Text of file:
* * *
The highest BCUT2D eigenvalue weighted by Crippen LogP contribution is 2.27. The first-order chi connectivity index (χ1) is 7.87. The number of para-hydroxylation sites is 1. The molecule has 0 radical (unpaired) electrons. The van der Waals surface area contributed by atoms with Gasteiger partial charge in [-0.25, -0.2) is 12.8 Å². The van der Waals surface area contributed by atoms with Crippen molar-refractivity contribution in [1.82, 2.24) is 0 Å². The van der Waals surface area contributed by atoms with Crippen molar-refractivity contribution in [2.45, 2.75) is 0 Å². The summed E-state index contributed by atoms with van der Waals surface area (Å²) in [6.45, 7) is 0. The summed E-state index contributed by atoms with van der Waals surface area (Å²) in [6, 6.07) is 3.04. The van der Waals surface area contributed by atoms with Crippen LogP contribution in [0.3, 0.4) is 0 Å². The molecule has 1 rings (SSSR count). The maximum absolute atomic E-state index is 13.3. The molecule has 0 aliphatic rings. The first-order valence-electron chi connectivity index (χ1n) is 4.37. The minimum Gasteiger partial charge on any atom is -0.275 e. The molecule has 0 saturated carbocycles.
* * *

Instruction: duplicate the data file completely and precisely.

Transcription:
The highest BCUT2D eigenvalue weighted by Crippen LogP contribution is 2.27. The first-order chi connectivity index (χ1) is 7.87. The number of para-hydroxylation sites is 1. The molecule has 0 radical (unpaired) electrons. The van der Waals surface area contributed by atoms with Gasteiger partial charge in [-0.25, -0.2) is 12.8 Å². The van der Waals surface area contributed by atoms with Crippen molar-refractivity contribution in [1.82, 2.24) is 0 Å². The van der Waals surface area contributed by atoms with Crippen molar-refractivity contribution in [2.45, 2.75) is 0 Å². The summed E-state index contributed by atoms with van der Waals surface area (Å²) in [6.45, 7) is 0. The summed E-state index contributed by atoms with van der Waals surface area (Å²) in [6, 6.07) is 3.04. The van der Waals surface area contributed by atoms with Crippen LogP contribution in [0.3, 0.4) is 0 Å². The molecule has 1 rings (SSSR count). The maximum absolute atomic E-state index is 13.3. The molecule has 0 aliphatic rings. The first-order valence-electron chi connectivity index (χ1n) is 4.37. The minimum Gasteiger partial charge on any atom is -0.275 e. The molecule has 0 saturated carbocycles.